So the best way to remember about the mess Intel made with Nehalem’s Bloomfield and Lynnfield Plus Westmere’s Gulftown and Clarkdale naming schemes is easy when thinking about it the following way: Maximum PC made the understanding a little better in there Haswell Review. Nehalem Bloomfiled ate the Memory Controller and replaced the Front Side Bus with Quick Path Interface witch was on the X58 only at the time.
Then with Lynnfield Intel dropped the QPI on the P55 Chipset and add what’s call the Direct Media Interface that was Capable of moving 1 GB/s in each direction for a total of 2GB/s. Lynnfield also swallowed the PCIe Gen 2.0. Clarkdale inhales a 45nm Graphics and integrated memory controller under the same IHS.
The Clarkdale processors are the first in Intel’s lineup that have an integrated graphics unit, the so-called Graphics Media Accelerator or GMA. This unit is produced in a 45 nanometer process, while the processor chip itself is a 32 nanometer product. Besides the graphics chip, which requires a new chipset (Intel H55, H57 or Q57) to function, the Clarkdale also offers SMT and the Turbo Mode, two features that are supposed to increase the performance of the processor. Due to Hyper-Threading (HT), or as Intel calls it simultaneous multithreading (SMT), the Core i5-661 can virtually double its two cores and thus has four operational threads.
To benefit from this advantage a PC should have Windows 7 installed since the operating system offers the SMT Parking feature that provides a better distribution of available resources.
The Turbo Mode on the other hand can deliver minimal benefits only – but this isn’t surprising. If there are only two cores the occasion that they have no task to handle and run in idle more is a lot rarer than it is if four cores are available since almost any modern application, from the operating system to games, can use two cores. Therefore the Thermal Design Power (TDP) budget of the dual-core doesn’t offer a margin as big as a quad-core. Furthermore the maximal frequency of the Clarkdale’s Turbo Mode is lower than the one possible for the Lynnfield processors: While some Lynnfields can increase the multiplier by up to five points (Core i7-860: 2.93 GHz default and up to 3.6 GHz on Turbo Mode), the Clarkdale can get two point boost only.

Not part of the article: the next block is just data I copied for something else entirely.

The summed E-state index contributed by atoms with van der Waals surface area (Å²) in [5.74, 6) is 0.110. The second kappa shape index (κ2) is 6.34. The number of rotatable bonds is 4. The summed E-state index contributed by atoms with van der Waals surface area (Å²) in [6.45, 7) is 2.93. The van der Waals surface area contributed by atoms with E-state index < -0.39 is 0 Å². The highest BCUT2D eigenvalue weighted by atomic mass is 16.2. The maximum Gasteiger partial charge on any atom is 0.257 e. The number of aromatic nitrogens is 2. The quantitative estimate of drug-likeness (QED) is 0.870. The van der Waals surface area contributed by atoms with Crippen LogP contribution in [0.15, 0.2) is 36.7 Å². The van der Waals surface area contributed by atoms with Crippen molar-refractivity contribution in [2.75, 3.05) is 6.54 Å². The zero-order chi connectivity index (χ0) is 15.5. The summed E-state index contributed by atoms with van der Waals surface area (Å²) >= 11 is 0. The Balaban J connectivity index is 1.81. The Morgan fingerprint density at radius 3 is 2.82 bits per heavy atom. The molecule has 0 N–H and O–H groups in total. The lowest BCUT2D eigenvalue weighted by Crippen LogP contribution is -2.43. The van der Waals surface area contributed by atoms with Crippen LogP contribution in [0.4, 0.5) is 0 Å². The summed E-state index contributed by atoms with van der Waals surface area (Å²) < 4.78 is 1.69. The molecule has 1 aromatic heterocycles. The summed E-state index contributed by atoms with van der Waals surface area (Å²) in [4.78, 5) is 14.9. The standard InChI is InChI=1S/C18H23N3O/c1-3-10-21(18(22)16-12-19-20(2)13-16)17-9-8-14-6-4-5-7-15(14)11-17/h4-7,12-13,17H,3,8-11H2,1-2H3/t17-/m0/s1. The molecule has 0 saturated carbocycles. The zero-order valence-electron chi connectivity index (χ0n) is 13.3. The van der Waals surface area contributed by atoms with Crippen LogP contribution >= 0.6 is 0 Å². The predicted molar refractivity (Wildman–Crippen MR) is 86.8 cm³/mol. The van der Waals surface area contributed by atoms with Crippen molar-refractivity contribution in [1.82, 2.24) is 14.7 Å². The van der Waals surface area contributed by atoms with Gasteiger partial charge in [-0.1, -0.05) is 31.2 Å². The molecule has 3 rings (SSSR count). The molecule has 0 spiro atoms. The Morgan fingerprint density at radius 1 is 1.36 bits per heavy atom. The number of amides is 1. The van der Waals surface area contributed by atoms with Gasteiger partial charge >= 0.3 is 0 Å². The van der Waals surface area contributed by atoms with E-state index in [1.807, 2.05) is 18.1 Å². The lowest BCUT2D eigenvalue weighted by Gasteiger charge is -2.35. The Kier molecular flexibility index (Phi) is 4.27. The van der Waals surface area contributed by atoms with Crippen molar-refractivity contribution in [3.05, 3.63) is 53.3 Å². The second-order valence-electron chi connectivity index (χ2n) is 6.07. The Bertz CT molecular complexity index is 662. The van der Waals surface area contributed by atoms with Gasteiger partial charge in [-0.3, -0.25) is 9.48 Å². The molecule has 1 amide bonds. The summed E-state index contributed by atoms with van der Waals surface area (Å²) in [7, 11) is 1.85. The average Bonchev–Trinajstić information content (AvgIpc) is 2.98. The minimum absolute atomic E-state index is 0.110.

The quad-core desktop Sandy Bridge die clocks in at 995 million transistors. The transistor count on SandyBrigde are 114 million transistors dedicated to what Intel now calls Processor Graphics. Internally it’s referred to as the Gen 6.0 Processor Graphics Controller or GT for short. This is a DX10 graphics core that shares little in common with its predecessor. Like the South and North Bridge (SNB) CPU architecture, the GT core architecture has been revamped and optimized to increase IPC. As in Sandy Bridge, Intel’s new integrated graphics is enough to make $40-$50 discrete GPUs redundant. For the first time since the i740 that was designed for the AGP bus and release in 1998, Intel is taking 3D graphics performance seriously.
Note: CrossFire and SLI Support on (Z68/P67) Chipset for the very first time ever. I would also like to point out the bug that existed in the SATA 3 6Gbps port, Anandtech ask Intel how we’d know if we had a failure on our hands. The symptoms are pretty simple to check for. Intel says you’d see an increase in bit error rates on a SATA link over time. Transfers will retry if there is an error but eventually, if the error rate is high enough, you’ll see reduced performance as the controller spends more time retrying than it does sending actual data.
Ultimately you could see a full disconnect – your SATA drive(s) would not longer be visible at POST or you’d see a drive letter disappear in Windows. It’s Limited to 3Gbps Ports Only Interestingly enough the problem doesn’t affect ports 0 & 1 on the 6-series chipset. Remember that Intel has two 6Gbps ports and four 3Gbps ports on P67/H67, only the latter four are impacted by this problem. Source: Anandtech
Despite the heavy spending on an on-die GPU, the focus of Sandy Bridge is still improving CPU performance: each core requires 55 million transistors. A complete quad-core Sandy Bridge die measures 216mm2, only 2mm2 larger than the old Core 2 Quad 9000 series (but much, much faster).
As a concession to advancements in GPU computing rather than build South and North Bridge’s GPU into a general purpose compute monster Intel outfitted the chip with a small amount of fixed function hardware to enable hardware video transcoding. The marketing folks at Intel call this Quick Sync technology. And for the first time I’ll say that the marketing name doesn’t do the technology justice: Quick Sync puts all previous attempts at GPU accelerated video transcoding to shame. It’s that fast.
There’s also the overclocking controversy. Sandy Bridge is all about integration and thus the clock generator has been moved off of the motherboard and on to the chipset, where its frequency is almost completely locked. BCLK overclocking is dead. Thankfully for some of the chips we care about, Intel will offer fully unlocked versions for the enthusiast community.